There is a story told at Mt. Vernon about George Washington’s famous boat ride on the Potomac River. With him in the boat were two sworn enemies, Thomas Jefferson and Alexander Hamilton. Jefferson’s vision of America was of an “Agrarian Democracy.” Hamilton’s vision emphasized “Entrepreneurial Capitalism.”
While Washington did not have the depth of knowledge of either, his vision was of “Inclusive Relating.” And so it was that when the trio embarked upon their journey into the future of America, Washington insisted upon “Mutual Thinking for Mutual Purposes” and so generated the first definition of “Interdependency.” He threatened not to return his processing partners to land until they had merged their thoughts in one vision of America.
They did merge and America did emerge. Thank God!
The merged vision was encapsulated in the Declaration of Independence from Great Britain and King George’s “History of repeated Injuries and Usurpations, all having in direct Object the Establishment of our absolute Tyranny over these States.”
In the 1776 Declaration of Independence, the “Rights and Responsibilities of Leadership,” were firmly established:
We hold these Truths to be self-evident, that all Men are created equal, that they are endowed by their Creator with certain inalienable Rights, that among these are Life, Liberty, and the Pursuit of Happiness—That to secure these Rights, Governments are instituted among Men, deriving their just Powers from the consent of the Governed, that whenever any form of Government becomes destructive of these Ends, it is the Right of the People to alter or abolish it, and to institute new Government, laying its Foundation on such Principles, and organizing its Powers in such Form as to them shall seem most likely to effect their Safety and Happiness.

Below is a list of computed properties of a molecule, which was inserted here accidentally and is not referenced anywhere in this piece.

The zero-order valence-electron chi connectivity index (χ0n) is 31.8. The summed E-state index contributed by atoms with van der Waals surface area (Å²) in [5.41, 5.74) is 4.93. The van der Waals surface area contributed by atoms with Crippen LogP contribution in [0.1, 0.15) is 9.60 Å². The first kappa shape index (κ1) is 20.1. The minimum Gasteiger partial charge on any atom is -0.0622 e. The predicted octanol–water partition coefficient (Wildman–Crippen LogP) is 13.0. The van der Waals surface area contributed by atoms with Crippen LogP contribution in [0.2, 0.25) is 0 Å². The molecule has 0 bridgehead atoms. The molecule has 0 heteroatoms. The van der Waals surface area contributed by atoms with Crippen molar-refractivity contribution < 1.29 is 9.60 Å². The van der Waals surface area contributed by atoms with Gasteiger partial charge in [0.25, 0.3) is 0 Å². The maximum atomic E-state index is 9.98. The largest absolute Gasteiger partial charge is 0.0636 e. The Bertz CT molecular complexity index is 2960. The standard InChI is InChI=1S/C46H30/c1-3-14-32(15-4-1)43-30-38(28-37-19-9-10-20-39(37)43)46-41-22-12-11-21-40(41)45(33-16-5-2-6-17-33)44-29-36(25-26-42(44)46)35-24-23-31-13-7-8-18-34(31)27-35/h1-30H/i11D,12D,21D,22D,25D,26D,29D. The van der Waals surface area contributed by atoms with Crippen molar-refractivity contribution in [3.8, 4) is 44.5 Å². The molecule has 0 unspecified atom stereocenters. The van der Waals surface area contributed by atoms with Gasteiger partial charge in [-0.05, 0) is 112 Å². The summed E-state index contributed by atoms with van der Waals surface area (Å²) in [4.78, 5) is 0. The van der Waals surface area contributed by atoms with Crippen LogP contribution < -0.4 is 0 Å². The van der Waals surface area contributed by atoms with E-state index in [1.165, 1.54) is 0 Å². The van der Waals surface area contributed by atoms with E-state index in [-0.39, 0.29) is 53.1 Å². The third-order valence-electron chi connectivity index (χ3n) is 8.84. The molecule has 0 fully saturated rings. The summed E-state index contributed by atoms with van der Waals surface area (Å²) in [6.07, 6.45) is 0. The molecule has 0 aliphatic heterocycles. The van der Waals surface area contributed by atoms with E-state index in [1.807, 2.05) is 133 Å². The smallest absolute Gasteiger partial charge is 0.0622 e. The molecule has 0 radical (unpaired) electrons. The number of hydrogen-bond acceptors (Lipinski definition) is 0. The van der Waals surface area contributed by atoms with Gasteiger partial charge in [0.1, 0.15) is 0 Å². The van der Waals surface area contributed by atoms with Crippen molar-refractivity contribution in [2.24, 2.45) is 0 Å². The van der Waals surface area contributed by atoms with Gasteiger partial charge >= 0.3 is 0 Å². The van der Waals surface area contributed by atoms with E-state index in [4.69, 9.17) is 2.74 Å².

In the preamble to the United States Constitution of 1787, our “Founding Fathers” began by defining its citizens as policy-makers:
We the People of the United States, in Order to form a more perfect Union, establish Justice, insure domestic Tranquility, provide for the common defense, promote the general Welfare, and secure the Blessings of Liberty to ourselves and our Posterity, do ordain and establish this Constitution for the United States of America.
For the first time in the history of humankind, the citizens were empowered by constitutionally-mandated powers to direct the governance of the United States.
Accordingly, all governing powers were invested in a representative form of democracy with an all-important “Balance of Powers:”
- All legislative powers were vested in a Congress, consisting of a Senate and House of Representatives (Article I).
- All executive powers were vested in a President (Article II).
- All judicial powers were vested in one Supreme Court with inferior courts in support (Article III).
With articles calculated to define States Rights (Article IV), Amending Processes (Article V), and Pre-existing Conditions (Article VI), the Constitution was adopted and ratified.
While the focus of the U.S. Constitution was upon governance, related dimensions were soon to emerge as pre-potent conditions of a free and evolving citizenry. Some were in apparent conflict.
In the interest of the 2008 election, we are going to present you with the following scales for awarding “Freedom Scores” to the candidates.
This brief and cryptic history reveals that George Washington became the model for the presidency of these United States long before his election. In other words, the presidency was defined in terms of his own executive characteristics:
- Inclusive in relating;
- Participation in governance;
- Entrepreneurial in enterprise.
These dimensions defined the enduring character of the presidency and its candidates.